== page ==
Routine C-Sections in Veterinary Practice? What's Your Take?
Ever marveled at the movement in obstetrics towards surgical alternatives to normal biological parturition? Yep, that's med-speak for the so-called Caesarian section. Named after a Roman whose mother famously undertook to bear him by any means necessary, the procedure is growing in popularity in both the human and veterinary worlds alike.
A couple of weeks ago, I spent a semi-working weekend in the Florida Keys. Apart from the obligatory writing, we mostly kayaked and ate well in celebration of my boyfriend's birthday. While there, we spied my cousin's boat docked not too far from the house we rented. It couldn't have been anyone else's; not with the words "Sea Section" slashed across its side.
It’s not that she's had two C-sections and plans a third for her current unborn (she delivered her first two "naturally"). Rather, it's that her husband is an obstetrician who hails from a family of professional deliverers. And like so many boat names, Sea Section is a reference of gratitude to the profession that gave rise to such spoils — apart from being a pun on a service he presumably performs with some regularity (though not on his wife, it's worth noting).
This is something my cousin-in-law and I have in common. Though it's not a procedure I perform as often as he surely has cause to in Florida’s litigious medical environment, it's nonetheless one I've performed more often than most, having serially subbed for a repro specialist in my salad days.
But not all veterinarians harbor a distaste for the procedure. In fact some specialists actually subscribe to the belief that a C-section is always preferable to natural parturition. They claim that both mom and pup are better served by this more predictable, "less traumatic" approach to the natural birthing process.
As a person who can legitimately attest to having birthed a child "naturally," sans the kind of epidural intervention everyone considers humane nowadays (this was an accident, by the way, seeing as I'm the first to have elected for pain control), I'll say this for the procedure: It was such a relief to get rid of the parasite, I would have endured worse. But I still wouldn't have wanted a C-section if it'd been avoidable.
But who's to say what's safely avoidable or not? In veterinary medicine we tend to draw sharp lines at bully breeds and other big headed beasts (or for significant disparity in size to the female's disadvantage). Similarly, I see human physicians scheduling C-sections months ahead of time, based solely on a woman's morphology; or worse, based on her or her husband's personal choice.
Which is just not right. I mean, does Doc know what the father's genetics are like? And is an informed decision even possible in the presence of a husband who firmly believes he's going to get stuck with a flaccid vagina unless his wife gets a bikini-line scar instead? (Yes, I just said what many ignorant men think but which never seems to gets printed.)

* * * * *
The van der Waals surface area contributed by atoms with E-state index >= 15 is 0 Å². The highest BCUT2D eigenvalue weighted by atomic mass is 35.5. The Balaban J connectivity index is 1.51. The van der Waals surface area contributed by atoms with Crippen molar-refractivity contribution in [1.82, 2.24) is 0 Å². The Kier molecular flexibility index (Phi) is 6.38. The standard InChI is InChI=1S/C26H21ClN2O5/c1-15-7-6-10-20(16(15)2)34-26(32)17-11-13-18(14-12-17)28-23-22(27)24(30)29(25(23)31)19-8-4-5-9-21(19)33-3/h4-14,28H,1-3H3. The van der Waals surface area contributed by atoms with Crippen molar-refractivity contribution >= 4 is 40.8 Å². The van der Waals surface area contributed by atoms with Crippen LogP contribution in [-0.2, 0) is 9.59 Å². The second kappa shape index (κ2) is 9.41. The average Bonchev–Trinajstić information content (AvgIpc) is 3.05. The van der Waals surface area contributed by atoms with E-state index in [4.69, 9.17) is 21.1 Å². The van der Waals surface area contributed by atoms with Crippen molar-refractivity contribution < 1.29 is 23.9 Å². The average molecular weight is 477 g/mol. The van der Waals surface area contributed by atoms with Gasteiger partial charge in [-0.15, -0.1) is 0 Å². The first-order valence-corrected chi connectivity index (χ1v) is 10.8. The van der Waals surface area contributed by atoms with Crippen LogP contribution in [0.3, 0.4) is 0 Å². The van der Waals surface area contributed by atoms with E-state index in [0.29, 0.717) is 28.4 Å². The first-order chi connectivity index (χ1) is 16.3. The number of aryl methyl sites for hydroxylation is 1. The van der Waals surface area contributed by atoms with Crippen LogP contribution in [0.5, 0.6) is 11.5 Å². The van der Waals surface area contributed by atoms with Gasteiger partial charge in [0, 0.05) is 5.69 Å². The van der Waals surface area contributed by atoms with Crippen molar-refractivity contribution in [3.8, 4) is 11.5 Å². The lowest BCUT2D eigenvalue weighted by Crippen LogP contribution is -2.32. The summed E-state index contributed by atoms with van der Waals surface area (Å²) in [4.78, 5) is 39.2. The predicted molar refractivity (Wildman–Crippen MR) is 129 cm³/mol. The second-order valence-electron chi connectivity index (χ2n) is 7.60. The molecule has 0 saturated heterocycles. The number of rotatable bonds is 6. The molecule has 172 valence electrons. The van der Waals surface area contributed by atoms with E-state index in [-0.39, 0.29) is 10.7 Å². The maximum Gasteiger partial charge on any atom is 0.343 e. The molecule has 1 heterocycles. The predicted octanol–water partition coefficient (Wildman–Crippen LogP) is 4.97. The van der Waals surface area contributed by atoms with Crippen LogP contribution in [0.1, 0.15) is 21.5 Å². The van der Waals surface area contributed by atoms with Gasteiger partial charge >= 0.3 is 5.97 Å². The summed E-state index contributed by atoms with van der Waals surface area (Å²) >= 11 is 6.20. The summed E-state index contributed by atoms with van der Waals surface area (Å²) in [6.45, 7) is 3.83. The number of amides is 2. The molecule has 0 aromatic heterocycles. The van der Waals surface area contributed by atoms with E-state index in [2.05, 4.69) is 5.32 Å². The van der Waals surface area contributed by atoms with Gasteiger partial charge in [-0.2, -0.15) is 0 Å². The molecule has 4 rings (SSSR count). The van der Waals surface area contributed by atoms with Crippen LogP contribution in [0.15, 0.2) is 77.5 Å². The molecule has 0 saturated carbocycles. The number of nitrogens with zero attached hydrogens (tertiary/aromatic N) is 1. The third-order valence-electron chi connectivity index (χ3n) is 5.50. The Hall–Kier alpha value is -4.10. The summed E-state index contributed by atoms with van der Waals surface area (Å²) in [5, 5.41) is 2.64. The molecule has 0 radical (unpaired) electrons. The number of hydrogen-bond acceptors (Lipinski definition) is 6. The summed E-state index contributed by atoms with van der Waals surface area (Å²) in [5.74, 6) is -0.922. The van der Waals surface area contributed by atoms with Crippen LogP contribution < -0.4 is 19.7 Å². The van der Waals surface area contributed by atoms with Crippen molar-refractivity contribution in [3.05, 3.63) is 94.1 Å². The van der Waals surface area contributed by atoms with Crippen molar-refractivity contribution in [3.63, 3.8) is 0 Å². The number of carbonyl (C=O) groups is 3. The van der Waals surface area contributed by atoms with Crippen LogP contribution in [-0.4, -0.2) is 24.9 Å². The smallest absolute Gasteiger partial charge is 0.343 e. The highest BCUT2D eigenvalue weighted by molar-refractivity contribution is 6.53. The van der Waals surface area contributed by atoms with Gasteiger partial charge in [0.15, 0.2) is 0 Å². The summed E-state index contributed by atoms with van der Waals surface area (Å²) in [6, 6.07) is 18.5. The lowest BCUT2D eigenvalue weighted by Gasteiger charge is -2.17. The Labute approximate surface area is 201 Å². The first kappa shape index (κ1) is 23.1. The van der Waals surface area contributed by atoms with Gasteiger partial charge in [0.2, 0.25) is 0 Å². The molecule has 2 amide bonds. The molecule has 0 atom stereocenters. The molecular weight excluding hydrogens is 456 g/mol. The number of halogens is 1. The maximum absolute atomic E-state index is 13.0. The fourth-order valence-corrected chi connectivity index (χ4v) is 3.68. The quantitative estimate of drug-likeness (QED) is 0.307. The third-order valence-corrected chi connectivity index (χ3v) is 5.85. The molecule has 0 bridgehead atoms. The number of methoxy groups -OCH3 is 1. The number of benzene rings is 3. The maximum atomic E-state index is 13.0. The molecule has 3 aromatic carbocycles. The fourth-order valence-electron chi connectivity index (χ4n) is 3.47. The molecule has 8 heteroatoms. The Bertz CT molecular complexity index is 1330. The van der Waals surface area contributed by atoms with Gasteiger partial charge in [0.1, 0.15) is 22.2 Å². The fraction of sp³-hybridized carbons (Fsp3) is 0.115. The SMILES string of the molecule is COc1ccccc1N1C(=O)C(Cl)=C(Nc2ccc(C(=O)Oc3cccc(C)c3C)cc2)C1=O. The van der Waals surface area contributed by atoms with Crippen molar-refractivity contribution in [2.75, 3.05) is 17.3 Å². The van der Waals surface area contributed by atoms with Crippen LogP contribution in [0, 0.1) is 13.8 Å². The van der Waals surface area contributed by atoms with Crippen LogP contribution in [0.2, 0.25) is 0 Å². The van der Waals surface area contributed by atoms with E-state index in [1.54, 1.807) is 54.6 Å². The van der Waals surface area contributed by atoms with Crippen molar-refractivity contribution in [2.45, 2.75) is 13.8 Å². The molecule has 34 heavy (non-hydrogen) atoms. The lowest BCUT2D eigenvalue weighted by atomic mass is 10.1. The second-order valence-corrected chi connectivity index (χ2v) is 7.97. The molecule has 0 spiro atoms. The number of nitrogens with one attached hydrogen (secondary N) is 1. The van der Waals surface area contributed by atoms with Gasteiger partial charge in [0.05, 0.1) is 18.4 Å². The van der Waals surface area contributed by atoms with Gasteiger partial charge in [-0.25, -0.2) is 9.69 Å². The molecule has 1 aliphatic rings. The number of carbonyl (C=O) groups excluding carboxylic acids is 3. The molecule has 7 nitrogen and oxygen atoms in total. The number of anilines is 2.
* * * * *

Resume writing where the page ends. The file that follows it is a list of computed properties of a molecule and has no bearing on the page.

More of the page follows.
Truth be told, I tend to get my hackles up on this issue not just because of the misogynistic spin, it's also the fact of "fast food" medicine at the expense of science that gets me. I mean, just because predictability of survival and lower risk of catastrophic outcomes are higher in C-section cases doesn't mean we're better off cutting every pregnant mother open at term.
To wit, last month at the Purebred Paradox conference a board-certified reproductive specialist presented the case in favor of routine C-sections. She claimed it was a widely accepted and scientifically verifiable truism that both pups and human babies are better off getting cut out rather than delivered vaginally.
To which I called bulls**t. Because the American Association of Pediatrics remains fundamentally in favor of the traditional delivery method except in three cases: mom's had a previous C-section (meaning she's high risk for delivery due to a now-compromised uterus), baby's heart rate has slowed, or "obstetrician feels that the baby's health might suffer if born vaginally." (Source: www.healthychildren.org)
Ultimately, it's because we suspect that (a) not only is a C-section more traumatic than we tend to think, but (b) the longer-term consequences of Caesarian sections are shaping up to look like they don't bode well for the procedure's continued routine use.
It's only in malpractice-happy states like Florida, New York and Texas that C-sections are employed more frequently on the basis of door number three (baby's health may suffer). But then, isn't it easier to legally defend yourself against catastrophic outcomes and manage a good night's sleep when you can predict the date and time of your patient's delivery? Maybe I'm a cynic, but…
Then there's the veterinary side of the equation: As I intimated above, C-sections are undeniably less traumatic for dogs of certain breeds. Disproportionately-sized heads, as for bulldog breeds, makes me want to recommend planned C-sections. I also recommend them in cases where a "mismating," or oversized dad, has led to similarly oversized fetuses relative to the mother's more delicate frame.
But most dogs can whelp far more easily than any human can. And without assistance. The assertion that every bitch needs a C-section on the basis of "that's how it's best done for humans" is way out of line. And this from a board certified theriogenologist!!
It's proof — yet again — that education is no match for a mindset determined to cherry-pick the science in favor of a personally preferred approach.
Dr. Patty Khuly